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Facing the Dark Ages

A close look at The Met Cloisters (temporarily closed)


The Cloisters, the Metropolitan Museum of Art’s 82-year-old home for its medieval collection in Fort Tryon Park (known as The Met Cloisters in recent years, the result of rebranding), dominates Northern Manhattan like a mystical fortress, like some object of a mythical quest. From nearly any direction, it’s easy to see the tower with its sandy-colored walls, double-arched windows, and Mediterranean style tile roof. Walking south on Broadway north of Dyckman Street, the way of everyday serfs and pilgrims going to market, the otherworldly sight of the imposing structure can transform an otherwise pedestrian journey. 

View of The Met Cloisters from the northeast


Culture and architect critic Lewis Mumford (1895-1990), reviewing the museum’s opening in 1938 for his regular column in The New Yorker, didn’t care much for the tower, but that was his only complaint. “The building,” he asserted, “is much closer to being a real monument altered to suit the needs of succeeding generations than anything else we have in America today.” 

The exterior walls of the museum, part Romanesque and part Gothic in their design, and some with buttresses, protect the interior gardens, the cloisters themselves. Central to religious life in the early Middle Ages, these open-air columned courtyards served as places for religious orders to contemplate and pray. Within the context of medieval Europe, where war was frequent and brutal, the interior cloisters provided safety.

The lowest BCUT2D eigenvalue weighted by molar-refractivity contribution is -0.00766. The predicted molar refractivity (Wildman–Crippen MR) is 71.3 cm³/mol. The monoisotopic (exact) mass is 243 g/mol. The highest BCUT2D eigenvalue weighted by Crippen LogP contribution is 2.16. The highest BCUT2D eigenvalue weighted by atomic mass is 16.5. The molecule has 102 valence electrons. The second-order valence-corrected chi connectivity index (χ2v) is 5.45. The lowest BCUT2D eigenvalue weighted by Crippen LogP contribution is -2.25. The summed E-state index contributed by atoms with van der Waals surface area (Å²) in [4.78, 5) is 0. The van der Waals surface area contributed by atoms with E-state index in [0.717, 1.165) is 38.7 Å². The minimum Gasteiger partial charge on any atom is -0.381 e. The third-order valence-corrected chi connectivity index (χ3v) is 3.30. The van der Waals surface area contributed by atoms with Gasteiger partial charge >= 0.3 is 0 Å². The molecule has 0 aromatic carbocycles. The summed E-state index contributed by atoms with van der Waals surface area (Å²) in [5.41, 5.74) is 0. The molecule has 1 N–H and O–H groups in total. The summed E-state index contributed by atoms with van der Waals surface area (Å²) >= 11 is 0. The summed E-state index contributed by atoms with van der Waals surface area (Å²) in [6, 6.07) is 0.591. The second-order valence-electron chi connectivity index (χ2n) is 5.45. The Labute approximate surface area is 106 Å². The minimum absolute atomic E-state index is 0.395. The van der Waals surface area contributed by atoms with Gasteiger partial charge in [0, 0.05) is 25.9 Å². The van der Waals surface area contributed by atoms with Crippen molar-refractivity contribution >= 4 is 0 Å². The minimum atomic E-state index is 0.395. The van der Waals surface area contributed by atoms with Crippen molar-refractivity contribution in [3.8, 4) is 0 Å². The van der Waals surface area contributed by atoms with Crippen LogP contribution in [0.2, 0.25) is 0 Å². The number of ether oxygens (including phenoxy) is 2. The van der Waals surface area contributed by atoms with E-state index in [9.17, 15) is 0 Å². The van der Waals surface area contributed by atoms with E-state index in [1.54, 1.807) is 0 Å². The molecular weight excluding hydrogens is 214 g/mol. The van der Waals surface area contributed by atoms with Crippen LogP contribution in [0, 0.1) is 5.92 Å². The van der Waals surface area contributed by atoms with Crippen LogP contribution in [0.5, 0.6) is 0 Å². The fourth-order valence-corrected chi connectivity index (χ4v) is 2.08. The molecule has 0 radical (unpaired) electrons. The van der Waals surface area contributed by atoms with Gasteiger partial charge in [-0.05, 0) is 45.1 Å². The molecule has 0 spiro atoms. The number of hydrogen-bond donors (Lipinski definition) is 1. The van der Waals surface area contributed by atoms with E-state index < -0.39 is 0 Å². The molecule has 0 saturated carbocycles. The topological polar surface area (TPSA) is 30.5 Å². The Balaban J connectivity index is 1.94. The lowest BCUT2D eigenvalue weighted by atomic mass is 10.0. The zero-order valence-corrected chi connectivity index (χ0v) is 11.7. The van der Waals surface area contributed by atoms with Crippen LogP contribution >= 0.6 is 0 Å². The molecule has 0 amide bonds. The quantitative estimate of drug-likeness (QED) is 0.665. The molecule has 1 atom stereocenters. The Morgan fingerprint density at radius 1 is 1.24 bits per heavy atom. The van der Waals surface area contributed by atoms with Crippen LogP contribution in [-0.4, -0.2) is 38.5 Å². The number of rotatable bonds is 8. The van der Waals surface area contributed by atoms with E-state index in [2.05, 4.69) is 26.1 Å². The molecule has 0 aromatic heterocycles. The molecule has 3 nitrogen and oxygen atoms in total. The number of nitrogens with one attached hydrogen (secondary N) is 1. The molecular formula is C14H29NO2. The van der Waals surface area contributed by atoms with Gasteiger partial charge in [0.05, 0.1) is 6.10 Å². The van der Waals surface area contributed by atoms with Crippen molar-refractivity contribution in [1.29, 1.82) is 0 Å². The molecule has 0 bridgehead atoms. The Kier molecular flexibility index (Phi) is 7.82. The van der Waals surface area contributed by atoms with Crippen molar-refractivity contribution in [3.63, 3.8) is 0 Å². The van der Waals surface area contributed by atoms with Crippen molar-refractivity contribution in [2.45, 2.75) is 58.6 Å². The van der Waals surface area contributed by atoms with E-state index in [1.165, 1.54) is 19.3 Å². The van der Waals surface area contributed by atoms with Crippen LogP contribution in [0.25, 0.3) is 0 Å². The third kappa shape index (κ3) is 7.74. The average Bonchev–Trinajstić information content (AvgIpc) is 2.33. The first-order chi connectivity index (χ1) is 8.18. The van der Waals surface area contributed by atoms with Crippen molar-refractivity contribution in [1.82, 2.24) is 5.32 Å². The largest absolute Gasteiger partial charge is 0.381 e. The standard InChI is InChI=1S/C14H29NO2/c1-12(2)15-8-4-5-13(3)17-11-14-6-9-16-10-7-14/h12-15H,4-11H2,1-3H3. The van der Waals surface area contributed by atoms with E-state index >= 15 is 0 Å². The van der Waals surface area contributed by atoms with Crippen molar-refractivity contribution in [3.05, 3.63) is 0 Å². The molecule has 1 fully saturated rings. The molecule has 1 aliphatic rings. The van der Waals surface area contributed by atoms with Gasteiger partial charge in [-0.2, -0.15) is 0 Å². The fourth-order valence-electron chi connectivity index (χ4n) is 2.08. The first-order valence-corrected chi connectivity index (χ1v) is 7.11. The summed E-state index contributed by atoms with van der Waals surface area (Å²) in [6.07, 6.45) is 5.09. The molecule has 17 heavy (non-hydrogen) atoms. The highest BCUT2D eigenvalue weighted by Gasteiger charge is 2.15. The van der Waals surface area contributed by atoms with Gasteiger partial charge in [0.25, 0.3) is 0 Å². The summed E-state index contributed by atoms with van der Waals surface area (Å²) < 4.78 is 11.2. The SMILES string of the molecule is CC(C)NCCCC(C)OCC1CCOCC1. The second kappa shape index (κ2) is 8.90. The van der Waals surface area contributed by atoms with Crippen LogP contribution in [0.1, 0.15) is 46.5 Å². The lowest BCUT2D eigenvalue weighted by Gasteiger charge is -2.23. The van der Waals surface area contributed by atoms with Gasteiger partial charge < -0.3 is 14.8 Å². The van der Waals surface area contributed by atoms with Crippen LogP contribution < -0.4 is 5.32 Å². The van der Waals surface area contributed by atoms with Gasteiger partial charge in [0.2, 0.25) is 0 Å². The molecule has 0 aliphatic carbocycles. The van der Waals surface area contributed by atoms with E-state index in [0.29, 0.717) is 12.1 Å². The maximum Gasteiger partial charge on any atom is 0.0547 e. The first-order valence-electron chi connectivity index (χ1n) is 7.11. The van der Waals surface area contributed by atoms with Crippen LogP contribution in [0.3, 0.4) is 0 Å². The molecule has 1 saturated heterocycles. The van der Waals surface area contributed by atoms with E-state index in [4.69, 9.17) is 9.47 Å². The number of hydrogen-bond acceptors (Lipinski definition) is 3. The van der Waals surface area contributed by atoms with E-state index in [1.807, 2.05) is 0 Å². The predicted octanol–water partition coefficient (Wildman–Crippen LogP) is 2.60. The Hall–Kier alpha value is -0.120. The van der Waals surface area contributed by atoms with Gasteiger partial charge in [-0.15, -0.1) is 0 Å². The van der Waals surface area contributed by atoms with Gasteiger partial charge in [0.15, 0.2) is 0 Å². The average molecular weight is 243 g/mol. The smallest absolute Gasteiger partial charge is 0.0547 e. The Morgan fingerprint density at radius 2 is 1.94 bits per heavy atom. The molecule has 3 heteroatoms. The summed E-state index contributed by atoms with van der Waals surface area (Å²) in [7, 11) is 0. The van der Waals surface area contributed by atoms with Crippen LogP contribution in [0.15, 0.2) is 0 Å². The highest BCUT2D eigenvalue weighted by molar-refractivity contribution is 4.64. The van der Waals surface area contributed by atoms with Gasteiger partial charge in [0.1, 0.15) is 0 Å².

A little of that ancient peace still broods over this museum; you can
walk around one of these quiet gardens and even discover whether or not you have a soul.  - Lewis Mumford, “Pax in Urbe,” The New Yorker. May 21, 1938 

And how did the Middle Ages come to Northern Manhattan? The story of these stones, icons, carved windows, columns, and tapestries and their journey to New York begins in France with the Revolution of 1789. After the revolutionary assault on religious orders, France’s monasteries and abbeys gradually fell into decay and ruin. In the nineteenth century, antique dealers in Paris and elsewhere acquired many of the fragments of the abandoned cloisters.  

The Met Cloisters from the east drive